For students, the Queen’s speech should be a call to action | Malia Bouattia

On mental health, EU citizens’ rights and counter-extremism, there is an opportunity for student campaigners to make a real difference

The Queen’s speech was a dream come true for no one – except perhaps foxes, who will be relieved that there was no further mention of hunting. But for students, it was a mixed bag.

The speech was light on detail and heavy on Brexit. For the 84% of voting students who were opposed to leaving the EU, the future it outlined is exactly what we didn’t want. But there were silver linings: the announcement of plans to abolish letting agent fees and to bring forward legislation protecting victims of domestic violence, for instance. There are also plans to tackle the gender pay gap.

Related: NUS president Malia Bouattia: ‘Political activists are being demonised’

Related: Three steps to building a successful student campaign

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Queen’s speech: what the Tories’ overhauled priorities may look like

Party’s manifesto plans will change in wake of election, with possible shifts in stance on Brexit, grammar schools and social care

The first Queen’s speech of the new parliament will be nothing like as ambitious as Theresa May had hoped, given the Conservative party’s lack of an overall majority and the need to rely on the Democratic Unionist party of Northern Ireland to pass legislation. Only a handful of key policies are likely to survive:

Related: Tom Watson asks May: did Murdoch request Gove’s return to cabinet?

Related: Q&A: how will the UK election result affect Brexit talks?

Related: Can party politics be set aside to save social care? | Paul Burstow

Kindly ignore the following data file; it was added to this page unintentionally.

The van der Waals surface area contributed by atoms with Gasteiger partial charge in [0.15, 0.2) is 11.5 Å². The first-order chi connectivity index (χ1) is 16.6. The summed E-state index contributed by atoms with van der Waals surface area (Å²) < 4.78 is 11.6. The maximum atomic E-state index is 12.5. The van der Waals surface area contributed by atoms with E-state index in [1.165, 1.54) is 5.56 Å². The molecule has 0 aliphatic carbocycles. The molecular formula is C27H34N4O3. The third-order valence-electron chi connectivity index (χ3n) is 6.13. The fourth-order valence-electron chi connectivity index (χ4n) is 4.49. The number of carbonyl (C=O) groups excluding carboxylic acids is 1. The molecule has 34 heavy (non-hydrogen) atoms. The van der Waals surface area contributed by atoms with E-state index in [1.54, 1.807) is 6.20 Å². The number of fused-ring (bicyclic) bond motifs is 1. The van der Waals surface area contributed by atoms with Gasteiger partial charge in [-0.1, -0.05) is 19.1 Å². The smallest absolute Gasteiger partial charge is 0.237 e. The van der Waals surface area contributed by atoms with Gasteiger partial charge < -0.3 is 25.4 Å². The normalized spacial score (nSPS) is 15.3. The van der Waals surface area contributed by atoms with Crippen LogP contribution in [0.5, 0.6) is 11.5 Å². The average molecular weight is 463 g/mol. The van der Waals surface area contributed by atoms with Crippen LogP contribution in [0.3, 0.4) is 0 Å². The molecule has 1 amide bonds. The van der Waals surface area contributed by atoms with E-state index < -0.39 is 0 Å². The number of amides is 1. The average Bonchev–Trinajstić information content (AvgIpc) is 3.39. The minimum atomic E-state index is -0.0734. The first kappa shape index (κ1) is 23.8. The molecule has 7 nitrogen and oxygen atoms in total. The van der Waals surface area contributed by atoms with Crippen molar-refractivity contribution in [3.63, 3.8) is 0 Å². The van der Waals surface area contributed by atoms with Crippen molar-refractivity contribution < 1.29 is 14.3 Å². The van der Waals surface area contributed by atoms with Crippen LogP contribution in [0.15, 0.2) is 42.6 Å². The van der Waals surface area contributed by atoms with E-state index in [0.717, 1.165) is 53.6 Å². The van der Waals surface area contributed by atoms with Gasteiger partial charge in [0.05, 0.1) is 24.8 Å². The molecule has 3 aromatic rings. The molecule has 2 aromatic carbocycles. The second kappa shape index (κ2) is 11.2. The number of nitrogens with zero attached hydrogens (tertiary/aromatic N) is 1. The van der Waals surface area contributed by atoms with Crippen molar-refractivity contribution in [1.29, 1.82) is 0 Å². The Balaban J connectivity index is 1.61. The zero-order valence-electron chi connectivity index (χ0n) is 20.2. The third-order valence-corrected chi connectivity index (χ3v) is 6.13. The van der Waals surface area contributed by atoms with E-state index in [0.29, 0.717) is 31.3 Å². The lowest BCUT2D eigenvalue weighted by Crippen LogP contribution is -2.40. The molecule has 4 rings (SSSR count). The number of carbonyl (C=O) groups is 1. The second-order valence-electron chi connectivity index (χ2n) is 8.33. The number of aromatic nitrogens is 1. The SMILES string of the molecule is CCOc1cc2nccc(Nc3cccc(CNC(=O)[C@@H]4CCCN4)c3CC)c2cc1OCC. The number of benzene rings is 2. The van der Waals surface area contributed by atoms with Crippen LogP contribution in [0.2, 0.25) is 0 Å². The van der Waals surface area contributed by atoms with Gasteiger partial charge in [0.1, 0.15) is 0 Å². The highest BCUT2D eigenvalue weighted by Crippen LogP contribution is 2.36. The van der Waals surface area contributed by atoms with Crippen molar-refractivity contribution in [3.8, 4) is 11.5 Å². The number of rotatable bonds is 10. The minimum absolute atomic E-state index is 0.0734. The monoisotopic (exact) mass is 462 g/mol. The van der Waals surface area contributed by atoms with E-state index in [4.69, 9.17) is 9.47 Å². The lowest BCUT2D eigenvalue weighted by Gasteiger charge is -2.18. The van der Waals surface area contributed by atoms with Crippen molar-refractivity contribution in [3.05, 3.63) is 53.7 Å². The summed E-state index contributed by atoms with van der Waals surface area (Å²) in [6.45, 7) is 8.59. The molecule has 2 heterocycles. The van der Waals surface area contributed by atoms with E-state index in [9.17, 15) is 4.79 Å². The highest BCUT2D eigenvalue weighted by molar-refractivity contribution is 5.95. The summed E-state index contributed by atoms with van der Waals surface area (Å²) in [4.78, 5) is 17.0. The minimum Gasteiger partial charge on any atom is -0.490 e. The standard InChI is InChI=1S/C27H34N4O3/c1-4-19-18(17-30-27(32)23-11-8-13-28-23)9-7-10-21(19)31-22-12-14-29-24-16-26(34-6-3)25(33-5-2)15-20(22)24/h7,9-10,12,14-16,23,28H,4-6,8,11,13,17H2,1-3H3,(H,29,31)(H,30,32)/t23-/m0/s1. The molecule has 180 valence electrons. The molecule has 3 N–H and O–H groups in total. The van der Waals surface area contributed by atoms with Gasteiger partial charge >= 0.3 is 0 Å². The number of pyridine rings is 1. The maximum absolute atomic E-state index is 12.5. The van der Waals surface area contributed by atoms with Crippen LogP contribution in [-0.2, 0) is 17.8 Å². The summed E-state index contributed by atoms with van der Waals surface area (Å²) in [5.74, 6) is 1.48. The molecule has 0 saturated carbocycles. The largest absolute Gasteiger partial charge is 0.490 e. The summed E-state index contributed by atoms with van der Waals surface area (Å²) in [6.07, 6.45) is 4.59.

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Breaking down can be the best way to deal with despair | Letters

Hollie Brader wonders if ‘this will not break us’ is the right way to respond to the Manchester attack

Morrissey managed to articulate a feeling that I’ve often struggled to express (Suzanne Moore, G2, 25 May). I’ve always found it deeply troubling when politicians use rhetoric following a horrifying attack such as “this will not break us”. In my mind, the phrase “not breaking” is associated with remaining the same, sticking to the same principles and regime. But, is this really what we should be doing? Refusing to address the underlying causes of such atrocities?

Little wonder that the mental health of this country is in such dire straits, with millions of people grappling with anxiety and depression. If we’re forever told that we mustn’t be broken, even when we read in the news about children screaming in terror, how can we not be broken? I certainly am. My heart is broken for the families of those needlessly killed in Manchester and my spirit feels defeated when I hear about children fleeing for their lives in Syria. If we’re constantly told that we should not be broken, if we suppress these feelings of fear and despair, then what good can possibly come of that? If I had lost someone in the Manchester attack, I would be angry that politicians could believe that I’m capable of not breaking, when my whole world had been shattered.

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